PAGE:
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Far Cry Instincts Predator (Xbox 360)

Rated: 16+

Story: Jack Carver gets too close to some tropical islands in his boat and finds himself caught up in the experiments of a mad scientist. (Stop me if you've heard this one before...) He gets some superpowers, a couple of big guns and a little help from the CIA, and sets off to shoot himself a stack of mercenaries and mutants.

Gameplay: First-person shooter (FPS). It starts out with plenty of sneaking round and setting traps and then moves on to more fast-paced gung-ho action as Jack gradually gains powers such as regenerating health, night vision, claw attacks and super speed.

Save System: Regular checkpoints where progress is saved automatically.

Comments: First-person shooters are stuck in a rut. In the fifteen years since Doom came out, level design has got better and graphics have improved enormously but we're still running around looking for gate switches while shooting armies of moronic cannon fodder who have a tendency to stand next to explosive barrels.

OK, OK, there have been other advances. Let's see: vehicle sections, stealth sections, sniper rifles and, er... Did I mention that graphics have improved enormously?

We've had attempts to do something differently, most notably Thief, System Shock and Deus Ex. It's possible to argue, however, that none of these really count. Thief is more a stealth game than a shooter and the other two are role-playing games with guns - they share more in common with Vampire: Bloodlines and Oblivion than Half-Life. Maybe Boiling Point, S.T.A.L.K.E.R. and Dark Messiah of Might and Magic have struck more of a balance but I don't know. My PC would cough blood and die trying to get them to run at a decent framerate.

Why haven't first-person shooters evolved into proper first-person adventures? Surely there must be something between shooting everything in sight and complex character building. I guess Metroid Prime shows some of the potential of the genre but it's littered with 'interesting' design choices: re-spawning enemies, widely spaced save points, awkward controls, clumsy platforming and frustrating difficulty spikes. These are mostly throw-backs to the 2D origins of the Metroid series, though, and hopefully Metroid Prime 3 will fix things. Personally, I'm hoping when it's finally released, Bioshock really will be Shooter 2.0 as claimed and the FPS can at last move on.

In the meantime...

The original Far Cry on PC was supposed to be a change of direction for the FPS. Out with linear levels of dark identikit corridors, in with large open outdoor environments in the tropical sunshine. Far Cry: Instincts was the game re-imagined for consoles i.e. with areas hemmed in by rocky outcrops to make the whole thing linear again. Far Cry: Instincts Predator is the hi-res Xbox 360 version of Instincts with the addition of the Evolution expansion. The expansion brings back more open environments again.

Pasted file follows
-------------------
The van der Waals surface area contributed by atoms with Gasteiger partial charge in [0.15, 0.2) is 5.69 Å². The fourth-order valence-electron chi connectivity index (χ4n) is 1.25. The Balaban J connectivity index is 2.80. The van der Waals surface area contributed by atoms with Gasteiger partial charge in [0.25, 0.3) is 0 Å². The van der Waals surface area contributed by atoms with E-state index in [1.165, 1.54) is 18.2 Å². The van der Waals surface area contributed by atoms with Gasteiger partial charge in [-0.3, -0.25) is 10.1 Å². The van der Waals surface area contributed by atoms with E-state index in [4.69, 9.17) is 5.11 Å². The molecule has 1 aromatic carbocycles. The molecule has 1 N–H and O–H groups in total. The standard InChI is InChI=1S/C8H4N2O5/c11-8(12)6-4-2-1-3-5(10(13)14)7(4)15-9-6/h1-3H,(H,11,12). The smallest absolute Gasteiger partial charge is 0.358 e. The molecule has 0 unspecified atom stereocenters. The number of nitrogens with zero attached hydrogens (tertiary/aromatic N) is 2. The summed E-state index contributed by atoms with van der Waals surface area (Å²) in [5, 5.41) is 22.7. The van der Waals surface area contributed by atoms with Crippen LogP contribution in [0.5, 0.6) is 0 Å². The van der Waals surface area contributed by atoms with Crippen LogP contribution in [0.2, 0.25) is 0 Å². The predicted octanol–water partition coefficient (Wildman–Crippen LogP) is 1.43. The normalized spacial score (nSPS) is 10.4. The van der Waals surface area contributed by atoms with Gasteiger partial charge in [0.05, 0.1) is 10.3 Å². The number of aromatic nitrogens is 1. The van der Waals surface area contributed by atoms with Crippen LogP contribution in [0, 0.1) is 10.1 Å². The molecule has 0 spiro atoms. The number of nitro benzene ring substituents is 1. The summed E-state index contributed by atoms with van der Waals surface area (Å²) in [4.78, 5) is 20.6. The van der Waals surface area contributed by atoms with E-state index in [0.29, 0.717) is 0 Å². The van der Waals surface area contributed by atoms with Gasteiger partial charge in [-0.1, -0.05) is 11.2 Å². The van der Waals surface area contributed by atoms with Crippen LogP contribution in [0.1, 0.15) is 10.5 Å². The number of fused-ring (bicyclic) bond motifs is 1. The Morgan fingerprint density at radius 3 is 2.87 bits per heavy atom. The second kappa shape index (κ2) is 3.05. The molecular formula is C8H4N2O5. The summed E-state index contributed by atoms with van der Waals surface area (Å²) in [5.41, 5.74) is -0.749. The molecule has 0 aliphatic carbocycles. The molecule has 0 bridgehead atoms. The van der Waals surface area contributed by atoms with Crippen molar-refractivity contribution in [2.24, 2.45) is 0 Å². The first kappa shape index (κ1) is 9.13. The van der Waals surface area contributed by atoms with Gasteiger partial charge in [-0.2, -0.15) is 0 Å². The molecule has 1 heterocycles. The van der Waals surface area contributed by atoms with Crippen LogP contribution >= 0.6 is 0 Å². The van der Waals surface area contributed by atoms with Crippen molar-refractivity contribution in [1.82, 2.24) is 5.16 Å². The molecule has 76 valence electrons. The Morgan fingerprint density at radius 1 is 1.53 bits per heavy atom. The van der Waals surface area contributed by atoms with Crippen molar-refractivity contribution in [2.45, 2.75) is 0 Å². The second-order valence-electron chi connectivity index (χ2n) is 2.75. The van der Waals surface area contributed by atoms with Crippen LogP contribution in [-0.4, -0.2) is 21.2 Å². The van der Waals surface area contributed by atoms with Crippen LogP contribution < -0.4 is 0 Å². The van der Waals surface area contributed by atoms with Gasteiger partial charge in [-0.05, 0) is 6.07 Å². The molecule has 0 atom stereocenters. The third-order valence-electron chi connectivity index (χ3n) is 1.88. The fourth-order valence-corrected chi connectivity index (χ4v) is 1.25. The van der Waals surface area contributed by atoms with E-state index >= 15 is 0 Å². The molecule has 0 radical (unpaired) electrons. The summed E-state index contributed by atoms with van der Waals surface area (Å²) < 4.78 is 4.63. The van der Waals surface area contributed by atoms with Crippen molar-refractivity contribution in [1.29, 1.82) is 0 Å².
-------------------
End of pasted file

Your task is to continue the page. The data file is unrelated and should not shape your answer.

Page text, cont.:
Still with me? Still care? Good.

So what have we got? Plenty of running around looking for gate switches while shooting armies of moronic cannon fodder who have a tendency to stand next to explosive barrels. To spice things up there are vehicle sections, stealth sections, sniper rifles and, er... graphics that are an enormous improvement on Doom. Hmm... This all sounds strangely familiar...

Far Cry is at its best in the sunny jungle. The environments often allow different routes and sneaking about. Later on, Jack can run super fast, allowing for screen-blurring Burnout style mayhem. Levels set inside are pretty generic and a chore but there aren't too many of them. The levels in darkness are just too dark. There are plenty of exciting moments, though, for those who persevere. (And, of course, a final boss who's irritatingly hard to kill even when you've read a walk-through and you're playing on easy. But what were you expecting?)

The Evolution expansion is better than the main game. It's much shorter but that's because there's less padding. On some of the levels objectives can be accomplished in any order and it just feels that there is more than one way to go about things more of the time. This is helped by the fact that adrenaline supplies (which fuel Jack's powers) are much more plentiful, allowing for a faster pace. The vehicle sections and other changes in gameplay are more evenly spread as well. Only an ill-advised platforming section in the final level gives cause for teeth-grinding.

So, Far Cry Instincts Predator has everything you'd expect from a modern FPS apart from a snappy name. On top of this, it has a lengthy single-player campaign and is set somewhere sunny for a change. It's always competent, frequently pretty and often exhilarating but seldom ground-breaking. Then again, it's not the game's fault it's stuck in a genre that's been going nowhere for fifteen years.